These products typically comprise one step-down (“buck”) converter (to power the microcontroller and other system power requirements), gate driver control and fault handling, plus some timing and control logic. The DRV8301 three-phase pre-driver from Texas Instruments is a good example (Figure 6).
This pre-driver supports around 2.3 A sink and 1.7 A source peak current capability, and needs an individual power supply having an input voltage of 8 to 60 V. The device uses automatic hand shaking when high-side or low-side IGBTs or MOSFETs are switching in order to avoid current shoot through.
ON Semiconductor offers a similar chip, the LB11696V. In this case, a motor driver circuit using the desired output power (voltage and current) may be implemented with the help of discrete transistors from the output circuits. The chip offers a complete complement of protection circuits, making it appropriate for applications that must exhibit high reliability. This device is designed for large BLDC motors including those utilized in air conditioners and also on-demand water heaters.
BLDC motors offer a variety of advantages over conventional motors. Removing brushes from the motor eliminates a mechanical part that otherwise reduces efficiency, wears out, or can fail catastrophically. Additionally, the growth of powerful rare earth magnets has allowed the creation of BLDC motors that can make the same power as brush type motors while fitting right into a smaller space.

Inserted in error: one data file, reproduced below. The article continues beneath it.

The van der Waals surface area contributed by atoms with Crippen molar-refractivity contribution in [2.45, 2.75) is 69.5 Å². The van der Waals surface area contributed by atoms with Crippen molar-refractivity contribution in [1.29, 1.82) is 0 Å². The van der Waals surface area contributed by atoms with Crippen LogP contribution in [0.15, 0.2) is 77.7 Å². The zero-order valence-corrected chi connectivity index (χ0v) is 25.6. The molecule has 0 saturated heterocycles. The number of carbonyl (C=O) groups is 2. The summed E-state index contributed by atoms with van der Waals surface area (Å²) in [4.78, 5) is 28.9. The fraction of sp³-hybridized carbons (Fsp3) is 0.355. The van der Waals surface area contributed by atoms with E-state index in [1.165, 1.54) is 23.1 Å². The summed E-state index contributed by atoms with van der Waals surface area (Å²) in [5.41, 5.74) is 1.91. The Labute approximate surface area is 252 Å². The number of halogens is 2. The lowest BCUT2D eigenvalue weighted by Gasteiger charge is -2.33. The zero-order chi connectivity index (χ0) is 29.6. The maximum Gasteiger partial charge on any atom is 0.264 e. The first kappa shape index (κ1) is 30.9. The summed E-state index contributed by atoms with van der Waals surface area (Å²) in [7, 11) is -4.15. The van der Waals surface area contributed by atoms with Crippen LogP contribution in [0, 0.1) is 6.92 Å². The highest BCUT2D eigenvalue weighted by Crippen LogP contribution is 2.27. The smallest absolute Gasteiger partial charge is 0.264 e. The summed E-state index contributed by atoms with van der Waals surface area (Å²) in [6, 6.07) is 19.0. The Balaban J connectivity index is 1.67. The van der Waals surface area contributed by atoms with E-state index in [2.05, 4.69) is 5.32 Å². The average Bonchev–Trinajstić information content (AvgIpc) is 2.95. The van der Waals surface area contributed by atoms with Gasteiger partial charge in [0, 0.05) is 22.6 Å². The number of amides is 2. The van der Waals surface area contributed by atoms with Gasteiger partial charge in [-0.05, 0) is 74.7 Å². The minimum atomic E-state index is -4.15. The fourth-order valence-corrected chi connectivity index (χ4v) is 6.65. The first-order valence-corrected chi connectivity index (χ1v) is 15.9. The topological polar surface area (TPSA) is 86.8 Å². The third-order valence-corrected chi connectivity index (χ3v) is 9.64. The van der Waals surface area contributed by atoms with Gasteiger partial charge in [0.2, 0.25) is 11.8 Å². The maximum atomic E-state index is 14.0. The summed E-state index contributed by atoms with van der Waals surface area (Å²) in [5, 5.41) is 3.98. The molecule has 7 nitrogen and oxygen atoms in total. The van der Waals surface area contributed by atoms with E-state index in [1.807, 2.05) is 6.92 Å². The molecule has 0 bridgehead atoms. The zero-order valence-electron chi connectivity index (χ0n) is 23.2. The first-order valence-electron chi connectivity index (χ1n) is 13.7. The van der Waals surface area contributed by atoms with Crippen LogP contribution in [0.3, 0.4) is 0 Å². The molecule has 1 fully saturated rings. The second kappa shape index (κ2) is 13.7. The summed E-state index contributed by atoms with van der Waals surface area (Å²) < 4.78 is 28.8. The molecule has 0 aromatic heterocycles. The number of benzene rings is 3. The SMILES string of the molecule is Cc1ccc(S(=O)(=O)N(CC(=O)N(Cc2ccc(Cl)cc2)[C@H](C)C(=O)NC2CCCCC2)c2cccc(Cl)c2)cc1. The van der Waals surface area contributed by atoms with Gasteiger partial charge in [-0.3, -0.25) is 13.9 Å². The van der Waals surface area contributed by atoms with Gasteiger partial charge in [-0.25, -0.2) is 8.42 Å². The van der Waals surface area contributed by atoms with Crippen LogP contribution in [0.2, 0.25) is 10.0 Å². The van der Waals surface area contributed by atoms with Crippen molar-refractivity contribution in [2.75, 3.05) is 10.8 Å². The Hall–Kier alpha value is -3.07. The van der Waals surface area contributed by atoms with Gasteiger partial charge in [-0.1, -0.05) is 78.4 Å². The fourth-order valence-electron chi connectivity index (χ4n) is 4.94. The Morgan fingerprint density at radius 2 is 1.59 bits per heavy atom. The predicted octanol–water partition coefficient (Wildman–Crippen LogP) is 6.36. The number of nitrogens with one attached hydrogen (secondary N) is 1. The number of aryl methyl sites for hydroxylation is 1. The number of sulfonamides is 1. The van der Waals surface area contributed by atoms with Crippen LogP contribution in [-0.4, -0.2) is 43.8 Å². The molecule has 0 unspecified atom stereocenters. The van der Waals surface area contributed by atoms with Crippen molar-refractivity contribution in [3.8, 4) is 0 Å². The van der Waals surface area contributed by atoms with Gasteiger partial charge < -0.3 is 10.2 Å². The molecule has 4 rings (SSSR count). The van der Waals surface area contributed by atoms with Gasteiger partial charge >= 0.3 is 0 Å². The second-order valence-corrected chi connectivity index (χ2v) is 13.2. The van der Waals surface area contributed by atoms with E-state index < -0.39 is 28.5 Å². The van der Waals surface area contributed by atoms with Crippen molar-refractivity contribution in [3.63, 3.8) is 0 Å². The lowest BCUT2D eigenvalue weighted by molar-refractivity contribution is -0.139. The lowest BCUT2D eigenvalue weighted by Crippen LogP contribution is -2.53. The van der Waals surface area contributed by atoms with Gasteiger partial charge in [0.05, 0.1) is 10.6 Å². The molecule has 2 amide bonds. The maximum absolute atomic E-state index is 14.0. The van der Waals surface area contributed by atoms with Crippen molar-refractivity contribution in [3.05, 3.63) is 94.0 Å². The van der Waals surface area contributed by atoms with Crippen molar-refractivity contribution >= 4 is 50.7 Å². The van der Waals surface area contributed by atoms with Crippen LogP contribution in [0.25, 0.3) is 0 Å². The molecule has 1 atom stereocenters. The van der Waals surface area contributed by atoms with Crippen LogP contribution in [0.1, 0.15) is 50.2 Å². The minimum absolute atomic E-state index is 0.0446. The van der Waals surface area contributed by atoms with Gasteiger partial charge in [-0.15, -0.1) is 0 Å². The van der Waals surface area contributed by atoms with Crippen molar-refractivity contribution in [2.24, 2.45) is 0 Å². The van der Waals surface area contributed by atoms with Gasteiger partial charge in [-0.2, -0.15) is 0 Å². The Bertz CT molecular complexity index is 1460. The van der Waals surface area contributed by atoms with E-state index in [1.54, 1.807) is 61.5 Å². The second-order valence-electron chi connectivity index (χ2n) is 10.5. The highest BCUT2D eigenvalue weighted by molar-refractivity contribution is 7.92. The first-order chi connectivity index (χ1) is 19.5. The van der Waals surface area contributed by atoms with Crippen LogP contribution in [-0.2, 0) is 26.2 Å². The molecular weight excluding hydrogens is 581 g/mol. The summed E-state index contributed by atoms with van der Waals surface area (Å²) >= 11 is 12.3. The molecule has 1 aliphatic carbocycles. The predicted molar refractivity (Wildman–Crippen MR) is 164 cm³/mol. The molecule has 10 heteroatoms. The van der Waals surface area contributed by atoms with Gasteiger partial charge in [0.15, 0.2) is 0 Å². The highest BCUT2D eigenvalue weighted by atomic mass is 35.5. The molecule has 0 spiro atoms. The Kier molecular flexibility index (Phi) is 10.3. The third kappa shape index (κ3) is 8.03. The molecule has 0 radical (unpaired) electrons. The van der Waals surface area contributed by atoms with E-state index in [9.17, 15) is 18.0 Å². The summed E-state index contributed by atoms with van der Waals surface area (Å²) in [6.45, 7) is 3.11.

One perceived disadvantage is the fact BLDC motors, unlike the brush type, require a digital system to supervise the energizing sequence from the coils and supply other control functions. Without having the electronics, the motors cannot operate.
However, the proliferation of inexpensive, robust electronics specially engineered for motor control implies that designing a circuit is comparatively basic and inexpensive. In fact, a BLDC motor might be established to run in the basic configuration without even by using a microcontroller by employing a modest three-phase sine- or square-wave generator. Fairchild Semiconductor, by way of example, offers its FCM8201 chip with this application, and has published an application note concerning how to set things up.5
Similarly, ON Semiconductor’s MC33033 BLDC motor controller integrates a rotor position decoder about the chip, so there is not any desire for microcontroller to finish the program. The unit may be used to control a three-phase or four-phase BLDC motor.
However, employing an 8-bit microcontroller (programmed with factory-supplied code or perhaps the developer’s own software) adds minimal cost on the control system, yet offers the user much greater control over the motor to guarantee it runs with optimum efficiency, together with offering more precise positional-, speed-, or torque-output.